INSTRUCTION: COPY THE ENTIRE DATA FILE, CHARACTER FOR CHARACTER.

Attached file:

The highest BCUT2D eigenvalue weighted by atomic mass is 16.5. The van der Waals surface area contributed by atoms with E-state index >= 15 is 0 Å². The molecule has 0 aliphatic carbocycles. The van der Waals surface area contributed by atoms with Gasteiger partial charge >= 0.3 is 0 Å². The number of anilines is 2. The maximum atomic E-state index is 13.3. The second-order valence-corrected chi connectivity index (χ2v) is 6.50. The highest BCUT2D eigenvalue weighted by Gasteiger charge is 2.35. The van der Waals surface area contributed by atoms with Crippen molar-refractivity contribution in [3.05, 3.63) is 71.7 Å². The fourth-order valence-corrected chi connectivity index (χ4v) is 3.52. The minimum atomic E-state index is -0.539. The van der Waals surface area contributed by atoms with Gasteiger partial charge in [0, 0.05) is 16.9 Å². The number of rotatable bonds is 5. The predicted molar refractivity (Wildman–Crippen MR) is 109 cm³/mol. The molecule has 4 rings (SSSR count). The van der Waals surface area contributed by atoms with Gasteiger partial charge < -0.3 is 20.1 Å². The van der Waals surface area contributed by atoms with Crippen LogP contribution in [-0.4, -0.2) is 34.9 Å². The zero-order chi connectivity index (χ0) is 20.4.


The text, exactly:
The highest BCUT2D eigenvalue weighted by atomic mass is 16.5. The van der Waals surface area contributed by atoms with E-state index >= 15 is 0 Å². The molecule has 0 aliphatic carbocycles. The van der Waals surface area contributed by atoms with Gasteiger partial charge >= 0.3 is 0 Å². The number of anilines is 2. The maximum atomic E-state index is 13.3. The second-order valence-corrected chi connectivity index (χ2v) is 6.50. The highest BCUT2D eigenvalue weighted by Gasteiger charge is 2.35. The van der Waals surface area contributed by atoms with Crippen molar-refractivity contribution in [3.05, 3.63) is 71.7 Å². The fourth-order valence-corrected chi connectivity index (χ4v) is 3.52. The minimum atomic E-state index is -0.539. The van der Waals surface area contributed by atoms with Gasteiger partial charge in [0, 0.05) is 16.9 Å². The number of rotatable bonds is 5. The predicted molar refractivity (Wildman–Crippen MR) is 109 cm³/mol. The molecule has 4 rings (SSSR count). The van der Waals surface area contributed by atoms with Gasteiger partial charge < -0.3 is 20.1 Å². The van der Waals surface area contributed by atoms with Crippen LogP contribution in [-0.4, -0.2) is 34.9 Å². The zero-order chi connectivity index (χ0) is 20.4.